What Works Wellbeing

Year of publication: 2017

This examines what drives wellbeing inequality at the local authority level in Great Britain. Looking at inequality in life satisfaction, the research sought to identify what was associated with inequality. Data on life satisfaction was taken from four years of the Annual Population Survey for over 200 local authorities, and the model was independent of other variables, such as ethnicity or income.

Inequality in life satisfaction explores the distribution of wellbeing across a population, giving a much richer picture than averages alone. One authority may have a similar mean score to another, but this could disguise a large number of people in this authority reporting very low life satisfaction.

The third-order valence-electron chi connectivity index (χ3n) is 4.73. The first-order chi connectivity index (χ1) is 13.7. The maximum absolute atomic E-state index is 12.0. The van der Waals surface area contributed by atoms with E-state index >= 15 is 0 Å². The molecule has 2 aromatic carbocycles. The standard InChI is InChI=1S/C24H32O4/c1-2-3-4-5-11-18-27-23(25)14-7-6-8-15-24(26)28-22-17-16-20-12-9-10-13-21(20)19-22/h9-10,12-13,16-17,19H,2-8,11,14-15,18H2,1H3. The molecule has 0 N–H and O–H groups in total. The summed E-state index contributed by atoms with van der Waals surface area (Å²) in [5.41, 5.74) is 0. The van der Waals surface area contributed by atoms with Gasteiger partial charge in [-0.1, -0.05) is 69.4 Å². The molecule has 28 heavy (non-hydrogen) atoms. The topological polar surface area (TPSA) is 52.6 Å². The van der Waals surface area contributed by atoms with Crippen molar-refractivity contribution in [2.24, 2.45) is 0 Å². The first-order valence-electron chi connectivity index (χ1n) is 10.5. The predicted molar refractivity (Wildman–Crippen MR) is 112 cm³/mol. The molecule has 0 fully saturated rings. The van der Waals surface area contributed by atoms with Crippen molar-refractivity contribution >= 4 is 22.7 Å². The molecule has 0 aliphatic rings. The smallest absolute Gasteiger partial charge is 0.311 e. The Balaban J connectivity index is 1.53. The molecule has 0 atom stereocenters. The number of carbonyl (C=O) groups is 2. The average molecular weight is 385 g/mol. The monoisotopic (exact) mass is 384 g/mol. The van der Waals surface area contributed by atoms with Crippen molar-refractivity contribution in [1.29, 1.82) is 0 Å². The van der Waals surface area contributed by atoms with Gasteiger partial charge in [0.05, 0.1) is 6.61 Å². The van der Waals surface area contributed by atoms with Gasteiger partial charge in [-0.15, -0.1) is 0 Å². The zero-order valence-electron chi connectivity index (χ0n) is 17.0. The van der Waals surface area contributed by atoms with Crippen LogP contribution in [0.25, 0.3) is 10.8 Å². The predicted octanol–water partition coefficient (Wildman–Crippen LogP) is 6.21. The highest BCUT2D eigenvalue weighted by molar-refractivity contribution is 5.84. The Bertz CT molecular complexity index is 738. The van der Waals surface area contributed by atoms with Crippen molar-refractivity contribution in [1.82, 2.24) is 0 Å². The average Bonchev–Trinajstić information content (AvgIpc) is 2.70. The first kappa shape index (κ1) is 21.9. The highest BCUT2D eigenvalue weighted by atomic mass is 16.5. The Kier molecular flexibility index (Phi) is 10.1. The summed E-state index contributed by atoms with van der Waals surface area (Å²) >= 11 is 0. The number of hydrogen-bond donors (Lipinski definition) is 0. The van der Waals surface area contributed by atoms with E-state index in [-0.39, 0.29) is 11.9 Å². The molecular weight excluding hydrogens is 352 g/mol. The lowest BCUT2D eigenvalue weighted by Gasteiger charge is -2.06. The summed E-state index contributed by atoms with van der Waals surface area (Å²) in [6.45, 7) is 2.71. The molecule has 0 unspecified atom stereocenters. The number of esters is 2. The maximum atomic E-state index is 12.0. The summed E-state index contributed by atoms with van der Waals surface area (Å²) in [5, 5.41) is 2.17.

The model found that higher inequality in life satisfaction is associated with higher deprivation, unemployment, and rurality, whereas higher median income, female life expectancy, engagement in heritage activities and use of green space are associated with lower inequality in life satisfaction. The model did not look at what causes this inequality, and concludes that further research here would be valuable.

Content type: Equality

Tags: Report

Drivers of Wellbeing Inequality: Inequality in Life Satisfaction across Local Authorities in Great Britain

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